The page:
Court upholds extradition over 1980 French bombing

Canadian judge denies appeal by professor accused of 1980 attack on Paris synagogue

The Grand Synagogue in Lyon, France. (photo credit: CC-BY Anne Varak, Flickr)
The Grand Synagogue in Lyon, France. (photo credit: CC-BY Anne Varak, Flickr)

OTTAWA — A Canadian appeal’s court on Thursday rejected a bid to stop the extradition of a Canadian university professor accused of a deadly 1980 bombing of a Paris synagogue.

The Court of Appeal for Ontario denied Hassan Diab’s appeal of a 2011 court decision and the Canadian government’s order to extradite the University of Ottawa sociologist to France.

Both requests are “dismissed,” the court said in its decision.

Diab, however, is not expected to go anywhere soon as his lawyers said they will now ask the Supreme Court of Canada to hear the case.

Diab denies any involvement in the first fatal attack against the French Jewish community since the Nazi occupation in World War II, which left four dead and many wounded.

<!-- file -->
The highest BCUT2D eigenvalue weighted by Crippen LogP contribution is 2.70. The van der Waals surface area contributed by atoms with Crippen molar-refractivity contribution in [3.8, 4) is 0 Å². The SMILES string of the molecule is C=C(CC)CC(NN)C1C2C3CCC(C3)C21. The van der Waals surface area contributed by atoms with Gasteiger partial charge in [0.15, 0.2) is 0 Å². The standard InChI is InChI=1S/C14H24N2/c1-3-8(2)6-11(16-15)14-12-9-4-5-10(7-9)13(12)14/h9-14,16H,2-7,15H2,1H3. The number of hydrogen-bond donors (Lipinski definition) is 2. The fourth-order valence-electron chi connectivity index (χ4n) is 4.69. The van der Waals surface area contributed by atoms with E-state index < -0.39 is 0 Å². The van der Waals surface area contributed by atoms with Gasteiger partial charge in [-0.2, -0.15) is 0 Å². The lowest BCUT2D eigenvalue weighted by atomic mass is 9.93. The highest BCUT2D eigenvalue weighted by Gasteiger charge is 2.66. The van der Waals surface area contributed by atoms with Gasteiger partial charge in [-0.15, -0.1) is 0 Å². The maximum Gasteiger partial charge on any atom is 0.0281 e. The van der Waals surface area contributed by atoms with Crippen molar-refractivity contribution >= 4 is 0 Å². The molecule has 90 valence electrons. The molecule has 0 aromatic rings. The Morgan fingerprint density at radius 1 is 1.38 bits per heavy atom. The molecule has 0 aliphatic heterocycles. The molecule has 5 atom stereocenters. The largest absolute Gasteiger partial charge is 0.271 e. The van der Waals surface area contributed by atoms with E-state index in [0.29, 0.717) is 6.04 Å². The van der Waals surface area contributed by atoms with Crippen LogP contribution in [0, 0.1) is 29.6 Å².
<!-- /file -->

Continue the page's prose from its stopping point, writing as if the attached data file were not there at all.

Canada’s justice minister in April 2012 signed an order to send Hassan Diab to France after a Canadian court in June 2011 approved his extradition despite its concerns the French case is “weak.”

Diab’s lawyers at the appeal’s court sought to discredit handwriting analysis of five words undertaken by France’s expert in the case.

The handwriting sample is considered to be the “smoking gun” in the decision to extradite Diab, his lawyer Marlys Edwardh told the appeal’s court.

It showed that Diab likely signed a Paris hotel slip under a false identity (Alexander Panadriyu), which was also used to purchase a motorcycle used in the bombing.

Diab’s legal team also sought to prove that then-justice minister Rob Nicholson reached beyond his jurisdiction in ordering Diab’s surrender, and that some of the evidence in the case came from unsourced intelligence from the French government, raising questions about its reliability.

His lawyers also said that the intelligence has a “plausible connection” to torture.

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